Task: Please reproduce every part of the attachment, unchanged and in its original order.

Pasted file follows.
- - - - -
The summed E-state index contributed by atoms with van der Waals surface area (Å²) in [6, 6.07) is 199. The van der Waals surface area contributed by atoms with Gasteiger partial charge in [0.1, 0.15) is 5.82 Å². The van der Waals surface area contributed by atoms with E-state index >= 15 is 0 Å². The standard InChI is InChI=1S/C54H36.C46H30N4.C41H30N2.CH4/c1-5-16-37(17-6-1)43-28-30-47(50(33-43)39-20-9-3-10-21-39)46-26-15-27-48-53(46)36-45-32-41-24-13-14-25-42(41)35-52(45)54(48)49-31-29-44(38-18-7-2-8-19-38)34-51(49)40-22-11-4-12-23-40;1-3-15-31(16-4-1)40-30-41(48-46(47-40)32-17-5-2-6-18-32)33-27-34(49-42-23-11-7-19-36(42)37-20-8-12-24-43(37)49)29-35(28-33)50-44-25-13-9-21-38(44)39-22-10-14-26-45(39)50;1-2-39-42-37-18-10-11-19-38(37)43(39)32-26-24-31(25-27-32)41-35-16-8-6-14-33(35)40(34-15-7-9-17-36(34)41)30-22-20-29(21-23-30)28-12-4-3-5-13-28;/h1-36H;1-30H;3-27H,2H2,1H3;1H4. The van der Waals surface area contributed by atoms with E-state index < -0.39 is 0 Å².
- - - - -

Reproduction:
The summed E-state index contributed by atoms with van der Waals surface area (Å²) in [6, 6.07) is 199. The van der Waals surface area contributed by atoms with Gasteiger partial charge in [0.1, 0.15) is 5.82 Å². The van der Waals surface area contributed by atoms with E-state index >= 15 is 0 Å². The standard InChI is InChI=1S/C54H36.C46H30N4.C41H30N2.CH4/c1-5-16-37(17-6-1)43-28-30-47(50(33-43)39-20-9-3-10-21-39)46-26-15-27-48-53(46)36-45-32-41-24-13-14-25-42(41)35-52(45)54(48)49-31-29-44(38-18-7-2-8-19-38)34-51(49)40-22-11-4-12-23-40;1-3-15-31(16-4-1)40-30-41(48-46(47-40)32-17-5-2-6-18-32)33-27-34(49-42-23-11-7-19-36(42)37-20-8-12-24-43(37)49)29-35(28-33)50-44-25-13-9-21-38(44)39-22-10-14-26-45(39)50;1-2-39-42-37-18-10-11-19-38(37)43(39)32-26-24-31(25-27-32)41-35-16-8-6-14-33(35)40(34-15-7-9-17-36(34)41)30-22-20-29(21-23-30)28-12-4-3-5-13-28;/h1-36H;1-30H;3-27H,2H2,1H3;1H4. The van der Waals surface area contributed by atoms with E-state index < -0.39 is 0 Å².